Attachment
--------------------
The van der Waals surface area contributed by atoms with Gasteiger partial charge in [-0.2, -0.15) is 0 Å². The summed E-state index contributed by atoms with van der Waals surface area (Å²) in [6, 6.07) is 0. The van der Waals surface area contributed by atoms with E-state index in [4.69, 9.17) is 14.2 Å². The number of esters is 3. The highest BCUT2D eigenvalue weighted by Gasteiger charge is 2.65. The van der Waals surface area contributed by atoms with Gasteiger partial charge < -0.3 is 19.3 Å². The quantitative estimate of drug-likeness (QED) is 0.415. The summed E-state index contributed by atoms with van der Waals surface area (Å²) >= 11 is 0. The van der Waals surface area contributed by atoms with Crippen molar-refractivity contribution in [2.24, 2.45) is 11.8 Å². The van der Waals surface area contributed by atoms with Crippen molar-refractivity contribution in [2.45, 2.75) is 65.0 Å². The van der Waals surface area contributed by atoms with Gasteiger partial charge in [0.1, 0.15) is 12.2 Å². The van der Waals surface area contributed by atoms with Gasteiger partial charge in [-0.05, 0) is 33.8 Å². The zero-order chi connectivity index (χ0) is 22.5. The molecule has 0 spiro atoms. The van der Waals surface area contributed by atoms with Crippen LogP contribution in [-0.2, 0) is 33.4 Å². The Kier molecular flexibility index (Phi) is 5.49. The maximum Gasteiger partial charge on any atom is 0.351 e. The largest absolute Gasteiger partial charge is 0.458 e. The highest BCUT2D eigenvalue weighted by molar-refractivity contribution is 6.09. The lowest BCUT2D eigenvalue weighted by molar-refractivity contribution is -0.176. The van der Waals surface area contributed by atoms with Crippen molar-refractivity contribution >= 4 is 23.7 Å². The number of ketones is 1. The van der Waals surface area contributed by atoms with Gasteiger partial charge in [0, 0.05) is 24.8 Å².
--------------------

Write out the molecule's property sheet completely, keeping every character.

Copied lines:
The van der Waals surface area contributed by atoms with Gasteiger partial charge in [-0.2, -0.15) is 0 Å². The summed E-state index contributed by atoms with van der Waals surface area (Å²) in [6, 6.07) is 0. The van der Waals surface area contributed by atoms with E-state index in [4.69, 9.17) is 14.2 Å². The number of esters is 3. The highest BCUT2D eigenvalue weighted by Gasteiger charge is 2.65. The van der Waals surface area contributed by atoms with Gasteiger partial charge < -0.3 is 19.3 Å². The quantitative estimate of drug-likeness (QED) is 0.415. The summed E-state index contributed by atoms with van der Waals surface area (Å²) >= 11 is 0. The van der Waals surface area contributed by atoms with Crippen molar-refractivity contribution in [2.24, 2.45) is 11.8 Å². The van der Waals surface area contributed by atoms with Crippen molar-refractivity contribution in [2.45, 2.75) is 65.0 Å². The van der Waals surface area contributed by atoms with Gasteiger partial charge in [0.1, 0.15) is 12.2 Å². The van der Waals surface area contributed by atoms with Gasteiger partial charge in [-0.05, 0) is 33.8 Å². The zero-order chi connectivity index (χ0) is 22.5. The molecule has 0 spiro atoms. The van der Waals surface area contributed by atoms with Crippen LogP contribution in [-0.2, 0) is 33.4 Å². The Kier molecular flexibility index (Phi) is 5.49. The maximum Gasteiger partial charge on any atom is 0.351 e. The largest absolute Gasteiger partial charge is 0.458 e. The highest BCUT2D eigenvalue weighted by molar-refractivity contribution is 6.09. The lowest BCUT2D eigenvalue weighted by molar-refractivity contribution is -0.176. The van der Waals surface area contributed by atoms with Crippen molar-refractivity contribution >= 4 is 23.7 Å². The number of ketones is 1. The van der Waals surface area contributed by atoms with Gasteiger partial charge in [0, 0.05) is 24.8 Å².